Mar 19, 2014; Milwaukee, WI, USA; Brigham Young guard Matt Carlino during practice before the second round of the 2014 NCAA Tournament at BMO Harris Bradley Center. Mandatory Credit: Benny Sieu-USA TODAY Sports

2014 NCAA Tournament: This is Matt Carlino's Moment

The next Jimmer.  Matty Basketball.  #TEAMALLDAYERRYDAY. We’ve all heard the nicknames and catchphrases associated with junior guard Matt Carlino over the past few seasons.  But now there’s only one thing we want to hear next to his name this weekend in the NCAA Tournament, winner.

I’ve always been a fan of Matt Carlino.  On the Cougar Center Podcast, I’ve publicly said numerous times if BYU wants to be a team that advances in an NCAA Tournament setting, they need Matt Carlino to play at a high level.

We all know Carlino is a streaky player.  But name one player that’s more likely to hit a clutch three-pointer on this team other than him?  Who has the onions to attempt the big shot in a last second possession?  Hell, name one other player that gets a national analyst like ESPN’s Seth Greenberg giddy like a schoolgirl over their style of play?  No one. And that includes the ultra-smooth Tyler Haws.  Carlino just has that star potential that no one else has on this team.  That doesn’t take away from what Haws does.  Haws is going to be one of the best BYU Basketball players ever when his Cougar career is finished next year.  A lot of it has to do with the style of play between the two players.  Haws can go off for 48 one night, and it’s the quietest, most efficient 48 you’ve ever seen.  Carlino pops off for 30 and it conjures up those same feelings that we saw with a certain someone named Jimmer Fredette.  He’s got that star appeal, and that’s what makes his career at BYU so frustrating.  Everyone knows there is endless potential for him.

The injury to Kyle Collinsworth has been a significant blow to this team, because K.C. could produce in many different ways.  But as a point guard, Collinsworth was a turnover machine waiting to happen.  Just look at the last game BYU played in against Gonzaga in the WCC Championship.  Carlino has had his moments with terrible turnover-to-assist games, but we are seeing improvement.  Carlino is now at a 2.1 assist to turnover ratio.  At the beginning of WCC play he was at 3.3.

Also, I like the prospects of Carlino feeding center Eric Mika a quality post-pass.  That was nearly non-exisistent with K.C. manning the point.  And now we’ve been wondering if Mika is in a slump.  No, he hasn’t had a backcourt presence that can feed quality looks.  Look for that to improve on Thursday against the Ducks.

The benching of Carlino by Rose served it’s purpose for a few games against San Diego & Pepperdine in early January.  It humbled Carlino after BYU went through that five-game skid in December.  But after those two games, it felt unnecessary. Carlino should have been starting.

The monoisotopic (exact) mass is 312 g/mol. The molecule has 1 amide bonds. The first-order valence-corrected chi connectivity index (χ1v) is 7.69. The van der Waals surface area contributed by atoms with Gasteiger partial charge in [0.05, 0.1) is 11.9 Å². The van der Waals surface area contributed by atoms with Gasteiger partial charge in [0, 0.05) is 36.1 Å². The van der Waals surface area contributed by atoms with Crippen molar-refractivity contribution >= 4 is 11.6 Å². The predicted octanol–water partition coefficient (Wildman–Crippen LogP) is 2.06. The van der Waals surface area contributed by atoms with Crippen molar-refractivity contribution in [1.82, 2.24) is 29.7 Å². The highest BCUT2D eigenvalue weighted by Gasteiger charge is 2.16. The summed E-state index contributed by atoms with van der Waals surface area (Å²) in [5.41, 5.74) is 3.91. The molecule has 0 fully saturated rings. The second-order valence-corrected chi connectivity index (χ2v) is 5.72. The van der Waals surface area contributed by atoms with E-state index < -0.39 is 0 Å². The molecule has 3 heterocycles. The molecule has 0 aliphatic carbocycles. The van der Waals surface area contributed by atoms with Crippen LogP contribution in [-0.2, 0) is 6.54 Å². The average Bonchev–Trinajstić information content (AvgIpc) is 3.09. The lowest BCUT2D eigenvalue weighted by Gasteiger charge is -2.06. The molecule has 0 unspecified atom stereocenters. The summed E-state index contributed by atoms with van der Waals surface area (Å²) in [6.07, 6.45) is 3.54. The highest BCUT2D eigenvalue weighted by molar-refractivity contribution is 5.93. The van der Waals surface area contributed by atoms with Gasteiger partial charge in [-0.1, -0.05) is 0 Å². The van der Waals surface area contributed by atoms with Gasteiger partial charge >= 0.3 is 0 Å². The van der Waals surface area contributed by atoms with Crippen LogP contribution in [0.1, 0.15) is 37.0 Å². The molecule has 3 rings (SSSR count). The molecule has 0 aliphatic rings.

Rose and staff fell in love with the Kyle Collinsworth/Anson Winder/Skyler Halford backcourt against mediocre WCC teams, in the comforts of the Marriott Center.  While Carlino went through the third toughest non-conference schedule in the country.  Not many BYU point guards have faced the type of schedule Carlino did. BYU still managed a respectable 8-5 record with close calls against ranked Iowa State, Wichita St, and Oregon.  All of which are in the NCAA Tournament.

The benching to Carlino was eerily similar to the Riley Nelson/Jake Heaps situation in 2011 for the BYU Football team.  Heaps faces Ole Miss, Texas, Utah, and UCF.  While Nelson gets Utah State in the 2nd half, and San Jose State.  All of a sudden Nelson is the better QB and #RileyJuice (I’m sorry folks) is born?  Both were terrible as we know today, but at the time it was a bit reactionary based on the opponents Nelson was playing.  Same sort of situation applied here in my opinion.

Now I will say, I’ve been pleasantly surprised to see the emergence of Anson Winder at the shooting guard spot.  His defensive talents have given this BYU team a lift on the defensive end where they have struggled this year.  Not to mention his sneaky offensive outings against Gonzaga and Santa Clara.  From what we’ve seen the last 10 games, Winder will be a significant contributor to next year’s team.  Especially with K.C. recovering from an ACL injury.  Ideally, I’d like to see Winder as a 6th man, but without K.C. that luxury isn’t there.

I’m of the belief that the best five players should be starting.  Especially at a position like point guard.  It’s the most important position in college basketball.  Point guards needs volume.  28 minutes isn’t enough for a player to lead his team.  I just don’t see how people could say BYU’s record in WCC play would have been worse with Carlino in the starting lineup.  At worse, it’s the same.

If Carlino wants to be a leader of this team heading into next season with six seniors on the squad, he needs to take this opportunity in the big dance by the horns, and deliver.  The precedent has been set this season for him the rest of his Cougar career; if there is any sign of struggle with Carlino’s game he will be relegated to the bench and become a role player.  This weekend is Carlino’s opportunity to change his legacy at BYU and become a leader of this program.  Like we all know he has been capable of.

Seize the moment Matty Basketball.

Tags: BYU Cougars Matt Carlino NCAA Tournament

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